Monday, January 11, 2016

A.S. Haley: Consolation on the Loss of Communion

Sunday, January 10, 2016

Contrary to what you may have read elsewhere, the meeting starting in Canterbury tomorrow is not a meeting of the Anglican Communion. It is not even a meeting of the Primates of the Anglican Communion, because it includes the Most Rev. Foley Beach, primate of the Anglican Church in North America -- and ACNA is not a constituent member of the Anglican Communion.

But it will be a milestone in the demise of that Communion.

In a sense, the times have passed the Anglican Communion by. It is no longer equipped with structures that are able to deal with the circumstances facing Protestant churches in the twenty-first century. The Primates' Meeting, as we see, is being bypassed in favor of a gathering of primates; whether another Lambeth Conference will be called is doubtful; and no one particularly cares whether or not the Anglican Consultative Council continues to meet, because it has lost its constituencies in the debacle over the Anglican Covenant.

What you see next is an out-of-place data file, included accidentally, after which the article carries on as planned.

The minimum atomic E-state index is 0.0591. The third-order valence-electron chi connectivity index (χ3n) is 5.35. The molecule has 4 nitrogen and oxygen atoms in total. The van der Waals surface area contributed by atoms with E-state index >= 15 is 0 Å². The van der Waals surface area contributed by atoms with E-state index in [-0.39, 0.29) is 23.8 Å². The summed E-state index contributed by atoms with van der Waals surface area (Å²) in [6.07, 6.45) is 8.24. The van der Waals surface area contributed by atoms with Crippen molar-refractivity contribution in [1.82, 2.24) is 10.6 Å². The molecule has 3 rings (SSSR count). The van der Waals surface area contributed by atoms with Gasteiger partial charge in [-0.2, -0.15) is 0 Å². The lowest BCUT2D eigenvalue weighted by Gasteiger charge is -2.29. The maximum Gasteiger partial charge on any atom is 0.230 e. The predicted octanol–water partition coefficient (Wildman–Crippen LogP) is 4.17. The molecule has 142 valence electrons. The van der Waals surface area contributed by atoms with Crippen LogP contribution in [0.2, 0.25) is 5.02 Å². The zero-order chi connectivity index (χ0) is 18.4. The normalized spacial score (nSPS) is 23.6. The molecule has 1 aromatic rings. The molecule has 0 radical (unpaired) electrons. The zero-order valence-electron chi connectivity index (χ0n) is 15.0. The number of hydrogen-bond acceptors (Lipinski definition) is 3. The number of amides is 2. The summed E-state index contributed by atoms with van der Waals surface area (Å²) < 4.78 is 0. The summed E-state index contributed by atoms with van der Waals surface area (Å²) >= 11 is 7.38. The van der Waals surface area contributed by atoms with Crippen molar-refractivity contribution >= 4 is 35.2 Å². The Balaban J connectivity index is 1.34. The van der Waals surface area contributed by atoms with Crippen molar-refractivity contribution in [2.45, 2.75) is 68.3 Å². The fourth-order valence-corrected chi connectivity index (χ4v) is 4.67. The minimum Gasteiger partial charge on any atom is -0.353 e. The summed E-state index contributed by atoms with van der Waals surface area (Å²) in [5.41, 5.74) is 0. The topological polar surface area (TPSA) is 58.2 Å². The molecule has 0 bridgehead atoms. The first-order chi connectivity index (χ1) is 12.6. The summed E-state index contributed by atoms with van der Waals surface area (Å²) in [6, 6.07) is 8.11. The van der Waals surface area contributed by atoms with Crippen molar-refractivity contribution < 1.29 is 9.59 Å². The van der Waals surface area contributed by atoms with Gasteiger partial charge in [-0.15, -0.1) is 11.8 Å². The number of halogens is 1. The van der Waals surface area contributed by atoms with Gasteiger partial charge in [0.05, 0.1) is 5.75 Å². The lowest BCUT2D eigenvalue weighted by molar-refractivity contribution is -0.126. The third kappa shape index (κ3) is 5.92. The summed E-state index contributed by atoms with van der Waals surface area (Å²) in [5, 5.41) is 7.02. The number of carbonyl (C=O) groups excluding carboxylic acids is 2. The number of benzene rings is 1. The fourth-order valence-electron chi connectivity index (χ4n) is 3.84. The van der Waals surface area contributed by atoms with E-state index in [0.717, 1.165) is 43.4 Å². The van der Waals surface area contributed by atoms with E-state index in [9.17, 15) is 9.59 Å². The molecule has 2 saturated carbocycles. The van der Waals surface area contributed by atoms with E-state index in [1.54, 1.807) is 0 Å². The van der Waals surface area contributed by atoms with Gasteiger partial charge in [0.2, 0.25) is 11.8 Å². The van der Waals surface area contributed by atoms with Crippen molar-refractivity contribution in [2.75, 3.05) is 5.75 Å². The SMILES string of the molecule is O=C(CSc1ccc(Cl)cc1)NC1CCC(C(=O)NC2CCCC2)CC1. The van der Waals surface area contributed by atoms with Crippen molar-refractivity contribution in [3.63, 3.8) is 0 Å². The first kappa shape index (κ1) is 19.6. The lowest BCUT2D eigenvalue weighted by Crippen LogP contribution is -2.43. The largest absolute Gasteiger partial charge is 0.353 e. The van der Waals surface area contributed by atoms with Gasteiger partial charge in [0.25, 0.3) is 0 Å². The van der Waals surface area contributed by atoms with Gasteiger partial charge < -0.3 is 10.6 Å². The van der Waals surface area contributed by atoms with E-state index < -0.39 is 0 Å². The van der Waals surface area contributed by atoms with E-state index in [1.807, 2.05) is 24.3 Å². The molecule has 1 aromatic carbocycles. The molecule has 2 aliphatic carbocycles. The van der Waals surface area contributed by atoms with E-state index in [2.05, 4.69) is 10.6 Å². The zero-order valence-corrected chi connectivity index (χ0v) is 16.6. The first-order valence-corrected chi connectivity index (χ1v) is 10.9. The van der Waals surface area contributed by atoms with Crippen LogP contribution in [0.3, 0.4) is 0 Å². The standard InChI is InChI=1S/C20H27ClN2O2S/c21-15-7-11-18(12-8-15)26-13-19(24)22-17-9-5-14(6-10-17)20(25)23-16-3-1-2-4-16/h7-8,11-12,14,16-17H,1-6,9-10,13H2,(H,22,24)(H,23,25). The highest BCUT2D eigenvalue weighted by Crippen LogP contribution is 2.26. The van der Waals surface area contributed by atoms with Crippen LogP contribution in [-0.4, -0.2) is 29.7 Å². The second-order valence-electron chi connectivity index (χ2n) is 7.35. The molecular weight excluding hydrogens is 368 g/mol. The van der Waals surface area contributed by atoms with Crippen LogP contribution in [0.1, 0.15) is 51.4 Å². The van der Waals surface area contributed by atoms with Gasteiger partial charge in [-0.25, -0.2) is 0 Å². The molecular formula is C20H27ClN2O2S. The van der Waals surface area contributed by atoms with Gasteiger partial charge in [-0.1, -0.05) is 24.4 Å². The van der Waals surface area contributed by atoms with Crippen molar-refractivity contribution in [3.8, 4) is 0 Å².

In short, the fabric of the Anglican Communion is torn, exactly as predicted by the primates in 2003 before ECUSA took the step which the Communion asked it not to take, and consecrated V. Gene Robinson to the episcopacy. It is useless dreaming to hope that the fabric will ever be mended. The real question is: what, if anything, will succeed the Anglican Communion?

To begin with, it is entirely safe to say that birds of a feather will flock together. ECUSA and the Anglican Church of Canada are joined by apostasy, and will never repent or confess error. Even while being instrumental in its death, they will continue to trumpet their membership in "the Anglican Communion."

Likewise, the GAFCON primates are united by their traditional orthodoxy. ACNA is part of GAFCON, and will continue to be. They, along with a majority of the 38 provinces of the former Anglican Communion, may organize under a different name, but one which still has the descriptor "Anglican" in it. Or they may continue to meet, without either the apostate provinces or the Archbishop of Canterbury, and still consider themselves the true "Anglican Communion." Only time will tell. the rest


Post a Comment

<< Home